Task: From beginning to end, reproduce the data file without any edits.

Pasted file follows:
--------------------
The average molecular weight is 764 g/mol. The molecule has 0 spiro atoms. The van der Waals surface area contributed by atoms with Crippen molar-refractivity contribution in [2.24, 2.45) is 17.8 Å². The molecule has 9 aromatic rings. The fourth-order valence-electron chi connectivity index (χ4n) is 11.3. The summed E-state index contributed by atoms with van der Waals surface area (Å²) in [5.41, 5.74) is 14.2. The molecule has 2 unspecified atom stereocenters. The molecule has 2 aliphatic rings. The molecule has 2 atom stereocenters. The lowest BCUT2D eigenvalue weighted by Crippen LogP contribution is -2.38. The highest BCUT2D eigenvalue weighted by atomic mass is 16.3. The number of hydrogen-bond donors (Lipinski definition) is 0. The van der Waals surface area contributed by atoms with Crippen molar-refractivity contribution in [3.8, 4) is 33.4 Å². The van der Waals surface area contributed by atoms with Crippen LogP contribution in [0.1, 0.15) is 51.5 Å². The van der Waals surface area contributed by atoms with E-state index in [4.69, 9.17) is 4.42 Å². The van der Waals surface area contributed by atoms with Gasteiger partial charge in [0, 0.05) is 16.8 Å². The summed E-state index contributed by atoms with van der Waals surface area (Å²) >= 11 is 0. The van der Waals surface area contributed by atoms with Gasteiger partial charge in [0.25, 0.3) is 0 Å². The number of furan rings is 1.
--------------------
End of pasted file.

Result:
The average molecular weight is 764 g/mol. The molecule has 0 spiro atoms. The van der Waals surface area contributed by atoms with Crippen molar-refractivity contribution in [2.24, 2.45) is 17.8 Å². The molecule has 9 aromatic rings. The fourth-order valence-electron chi connectivity index (χ4n) is 11.3. The summed E-state index contributed by atoms with van der Waals surface area (Å²) in [5.41, 5.74) is 14.2. The molecule has 2 unspecified atom stereocenters. The molecule has 2 aliphatic rings. The molecule has 2 atom stereocenters. The lowest BCUT2D eigenvalue weighted by Crippen LogP contribution is -2.38. The highest BCUT2D eigenvalue weighted by atomic mass is 16.3. The number of hydrogen-bond donors (Lipinski definition) is 0. The van der Waals surface area contributed by atoms with Crippen molar-refractivity contribution in [3.8, 4) is 33.4 Å². The van der Waals surface area contributed by atoms with Crippen LogP contribution in [0.1, 0.15) is 51.5 Å². The van der Waals surface area contributed by atoms with E-state index in [4.69, 9.17) is 4.42 Å². The van der Waals surface area contributed by atoms with Gasteiger partial charge in [0, 0.05) is 16.8 Å². The summed E-state index contributed by atoms with van der Waals surface area (Å²) >= 11 is 0. The van der Waals surface area contributed by atoms with Gasteiger partial charge in [0.25, 0.3) is 0 Å². The number of furan rings is 1.